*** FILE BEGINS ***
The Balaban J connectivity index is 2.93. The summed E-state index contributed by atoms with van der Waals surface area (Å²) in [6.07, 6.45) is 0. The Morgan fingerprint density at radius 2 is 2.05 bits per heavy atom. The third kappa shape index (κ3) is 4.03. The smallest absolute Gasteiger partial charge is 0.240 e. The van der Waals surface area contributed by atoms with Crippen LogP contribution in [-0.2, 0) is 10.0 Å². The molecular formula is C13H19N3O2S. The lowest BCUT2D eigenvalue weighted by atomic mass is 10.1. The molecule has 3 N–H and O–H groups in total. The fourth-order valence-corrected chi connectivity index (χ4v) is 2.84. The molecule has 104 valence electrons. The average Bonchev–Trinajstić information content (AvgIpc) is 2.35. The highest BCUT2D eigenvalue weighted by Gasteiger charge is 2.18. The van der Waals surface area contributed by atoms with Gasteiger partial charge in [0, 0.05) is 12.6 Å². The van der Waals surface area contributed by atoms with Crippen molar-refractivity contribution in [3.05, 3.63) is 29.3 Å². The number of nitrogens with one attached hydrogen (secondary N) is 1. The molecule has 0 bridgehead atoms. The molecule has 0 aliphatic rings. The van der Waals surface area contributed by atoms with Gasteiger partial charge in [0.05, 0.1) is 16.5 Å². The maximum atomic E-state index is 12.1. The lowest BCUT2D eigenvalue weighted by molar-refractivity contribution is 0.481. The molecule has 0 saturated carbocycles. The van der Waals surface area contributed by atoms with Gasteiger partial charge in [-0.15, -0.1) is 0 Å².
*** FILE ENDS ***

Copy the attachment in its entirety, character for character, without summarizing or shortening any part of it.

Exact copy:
The Balaban J connectivity index is 2.93. The summed E-state index contributed by atoms with van der Waals surface area (Å²) in [6.07, 6.45) is 0. The Morgan fingerprint density at radius 2 is 2.05 bits per heavy atom. The third kappa shape index (κ3) is 4.03. The smallest absolute Gasteiger partial charge is 0.240 e. The van der Waals surface area contributed by atoms with Crippen LogP contribution in [-0.2, 0) is 10.0 Å². The molecular formula is C13H19N3O2S. The lowest BCUT2D eigenvalue weighted by atomic mass is 10.1. The molecule has 3 N–H and O–H groups in total. The fourth-order valence-corrected chi connectivity index (χ4v) is 2.84. The molecule has 104 valence electrons. The average Bonchev–Trinajstić information content (AvgIpc) is 2.35. The highest BCUT2D eigenvalue weighted by Gasteiger charge is 2.18. The van der Waals surface area contributed by atoms with Gasteiger partial charge in [0, 0.05) is 12.6 Å². The van der Waals surface area contributed by atoms with Crippen molar-refractivity contribution in [3.05, 3.63) is 29.3 Å². The number of nitrogens with one attached hydrogen (secondary N) is 1. The molecule has 0 bridgehead atoms. The molecule has 0 aliphatic rings. The van der Waals surface area contributed by atoms with Gasteiger partial charge in [0.05, 0.1) is 16.5 Å². The maximum atomic E-state index is 12.1. The lowest BCUT2D eigenvalue weighted by molar-refractivity contribution is 0.481. The molecule has 0 saturated carbocycles. The van der Waals surface area contributed by atoms with Gasteiger partial charge in [-0.15, -0.1) is 0 Å².